Time traveling to Bloody Sunday and the Matchgirl Strike
During the Sedona vortex expedition he had seen her a second time. Of the infinite choices available to him in that moment he had found her in the midst of a crisis. Could it be an accident? What did it really mean? At least it was possible to isolate the moment — November 13, the climax of a series of demonstrations that had been building for months.
The dispossessed of London had begun to protest unemployment. The term was new, just coined. The police response was predictably harsh, often resulting in injuries and arrests. Even the press wasn’t safe.
For those in charge the problem was mainly tactical, a question of how to maintain public order. That meant stopping the protests in Trafalgar Square. Demonstrations had become an almost daily occurrence there. It was the most convenient place in the city for an outdoor gathering, and a central refuge for the homeless. Hundreds of men and women slept in its nooks and crannies, joined in daylight by thousands more, the ragged denizens of the city’s notorious East End.
Trafalgar was also near Westminster and Buckingham Palace. As a result Lord Salisbury, who often saw threats to pubic safety where there were none, ordered the chief of the Metro Police to take care of it. Perhaps the Square should be ringed with fences, the security conscious Lord advised. That way, if trouble came at least the trouble-makers could more easily be rounded up.
Annie Besant was also thinking about tactics. To that end, she had organized a Socialist Defense Association so those in jail could get legal help. Many of the charges were being trumped up. She also assembled a group of well-to-do supporters who would show up night or day in response to a telegram and bail out anyone unjustly arrested.
The boiling point finally came on November 13. The Radical Federation had called for a major march and rally that Sunday in response to three abuses of power. One was the imprisonment of a Member of Parliament, another was the ongoing repression in Ireland. But the primary focus of the day was the notorious Coercion Act, which had suspended civil rights indefinitely. Annie was invited to speak.
Four days before the rally Sir Charles Warren, the Home Secretary, issued an order forbidding meetings in the Square. However, he simultaneously offered private assurances that “legitimate political gatherings” would not be disrupted. On Saturday he changed his mind again and issued a final order banning all processions.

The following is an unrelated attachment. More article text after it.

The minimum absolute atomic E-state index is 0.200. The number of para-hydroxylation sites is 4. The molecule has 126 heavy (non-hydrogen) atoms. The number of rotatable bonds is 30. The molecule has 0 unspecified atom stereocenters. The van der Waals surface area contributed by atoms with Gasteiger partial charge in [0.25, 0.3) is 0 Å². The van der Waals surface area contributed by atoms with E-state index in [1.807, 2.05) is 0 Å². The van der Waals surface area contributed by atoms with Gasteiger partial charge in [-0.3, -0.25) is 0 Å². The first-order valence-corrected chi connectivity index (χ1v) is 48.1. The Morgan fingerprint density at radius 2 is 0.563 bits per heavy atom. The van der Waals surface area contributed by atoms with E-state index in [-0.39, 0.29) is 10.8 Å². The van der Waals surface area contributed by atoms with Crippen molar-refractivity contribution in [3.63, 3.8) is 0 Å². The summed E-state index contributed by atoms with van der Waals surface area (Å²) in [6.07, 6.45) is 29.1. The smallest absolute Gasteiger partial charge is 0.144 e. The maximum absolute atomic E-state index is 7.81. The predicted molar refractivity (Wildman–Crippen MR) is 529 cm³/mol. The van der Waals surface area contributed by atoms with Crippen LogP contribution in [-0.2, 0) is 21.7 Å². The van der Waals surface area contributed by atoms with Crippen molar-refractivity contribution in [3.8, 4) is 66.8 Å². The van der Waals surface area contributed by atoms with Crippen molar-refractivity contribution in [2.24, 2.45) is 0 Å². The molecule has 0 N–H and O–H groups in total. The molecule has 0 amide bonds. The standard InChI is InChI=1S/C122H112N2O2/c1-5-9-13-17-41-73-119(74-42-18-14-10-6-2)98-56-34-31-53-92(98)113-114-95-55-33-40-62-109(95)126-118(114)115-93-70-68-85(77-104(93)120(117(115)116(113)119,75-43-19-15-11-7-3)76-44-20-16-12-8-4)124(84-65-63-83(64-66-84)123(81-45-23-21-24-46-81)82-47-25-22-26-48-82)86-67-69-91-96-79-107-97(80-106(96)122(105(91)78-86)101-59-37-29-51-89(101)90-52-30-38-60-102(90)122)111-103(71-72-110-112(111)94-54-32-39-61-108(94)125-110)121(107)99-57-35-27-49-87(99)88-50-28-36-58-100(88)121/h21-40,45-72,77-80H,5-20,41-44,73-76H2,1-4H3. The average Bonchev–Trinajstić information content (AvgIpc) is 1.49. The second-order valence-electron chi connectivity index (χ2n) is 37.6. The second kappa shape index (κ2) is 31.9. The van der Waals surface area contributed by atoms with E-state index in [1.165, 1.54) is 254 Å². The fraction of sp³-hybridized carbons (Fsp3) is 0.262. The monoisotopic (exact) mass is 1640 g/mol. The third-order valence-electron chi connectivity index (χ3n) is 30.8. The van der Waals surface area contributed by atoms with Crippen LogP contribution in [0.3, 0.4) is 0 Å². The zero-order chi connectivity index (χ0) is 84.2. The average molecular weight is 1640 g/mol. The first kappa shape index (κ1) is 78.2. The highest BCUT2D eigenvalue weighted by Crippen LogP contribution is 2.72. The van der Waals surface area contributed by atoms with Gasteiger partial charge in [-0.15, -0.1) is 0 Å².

Delegates from the labor and radical clubs, the Fabians, Social Democratic Federation and Socialist League met that Saturday night. There was little time to deliberate, however, so in the end they opted to move ahead. They would gather at various places around the city in hopes of disorienting the authorities by approaching the Square from several directions. What they didn’t know was that spies had tipped off the police and the place was surrounded before they arrived. Backing up the coppers were squadrons of “life guards” with bayonets. It looked like what it was — a massacre in the making.
He had seen it go down remotely in the desert. Annie wearing her usual outfit, the neckerchief, short skirt and boots that had captured Tonio’s attention, leading a procession from Clerkenwell Green along the city’s narrow streets. Thousands more marching from Holborn, Bermondsey and Deptford.
Before the riot was over thousands of citizens were injured, many of them newcomers to protest and police violence. Just south of Trafalgar, a young writer named Alfred Linnell was fatally injured by a horse.The next morning, still dazed and traumatized, dozens of decent people were sentenced to jail in Bow Street Police Court. William Stead quickly launched his own defense fund and raised enough money within days to free everyone on appeal. Annie defiantly led them out of Millbank Prison, bruised and battered but unbowed.
More cynical than most, G. B. Shaw called it “the most abjectly disgraceful defeat ever suffered by a band of heroes outnumbering their foes a thousand to one.” Then again, no one considered it a rousing success. Three people had died. And what was gained? Nothing as far as Tonio could tell.
Within days it was known as Bloody Sunday.
The riot became a turning point for Annie. Due to her identification with the march she moved from being well-known to famous and, in some circles, notorious. It also confirmed what her old friend Charles Bradlaugh feared and deepened the break between them. Not only had she joined forces with the Socialists, she hadn’t even consulted him before leading the disastrous march. Fighting for freedom was one thing, but to Bradlaugh this looked like an invitation to slaughter.